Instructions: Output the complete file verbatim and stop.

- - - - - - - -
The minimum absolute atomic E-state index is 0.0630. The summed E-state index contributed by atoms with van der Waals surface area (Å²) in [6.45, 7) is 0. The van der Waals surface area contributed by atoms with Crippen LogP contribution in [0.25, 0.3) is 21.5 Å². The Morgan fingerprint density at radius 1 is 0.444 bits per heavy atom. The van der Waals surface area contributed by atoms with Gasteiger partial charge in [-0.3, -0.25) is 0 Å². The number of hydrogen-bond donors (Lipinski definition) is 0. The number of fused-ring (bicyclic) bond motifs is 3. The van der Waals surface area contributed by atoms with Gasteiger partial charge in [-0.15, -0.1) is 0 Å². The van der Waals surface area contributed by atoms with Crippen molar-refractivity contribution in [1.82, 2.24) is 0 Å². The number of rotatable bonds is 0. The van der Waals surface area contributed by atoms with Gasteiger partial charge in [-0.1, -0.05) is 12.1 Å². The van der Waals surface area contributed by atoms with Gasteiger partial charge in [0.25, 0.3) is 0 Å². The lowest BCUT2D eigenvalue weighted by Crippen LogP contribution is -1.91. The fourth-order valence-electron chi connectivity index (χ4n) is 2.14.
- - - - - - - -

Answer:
The minimum absolute atomic E-state index is 0.0630. The summed E-state index contributed by atoms with van der Waals surface area (Å²) in [6.45, 7) is 0. The van der Waals surface area contributed by atoms with Crippen LogP contribution in [0.25, 0.3) is 21.5 Å². The Morgan fingerprint density at radius 1 is 0.444 bits per heavy atom. The van der Waals surface area contributed by atoms with Gasteiger partial charge in [-0.3, -0.25) is 0 Å². The number of hydrogen-bond donors (Lipinski definition) is 0. The number of fused-ring (bicyclic) bond motifs is 3. The van der Waals surface area contributed by atoms with Gasteiger partial charge in [-0.15, -0.1) is 0 Å². The van der Waals surface area contributed by atoms with Crippen molar-refractivity contribution in [1.82, 2.24) is 0 Å². The number of rotatable bonds is 0. The van der Waals surface area contributed by atoms with Gasteiger partial charge in [-0.1, -0.05) is 12.1 Å². The van der Waals surface area contributed by atoms with Gasteiger partial charge in [0.25, 0.3) is 0 Å². The lowest BCUT2D eigenvalue weighted by Crippen LogP contribution is -1.91. The fourth-order valence-electron chi connectivity index (χ4n) is 2.14.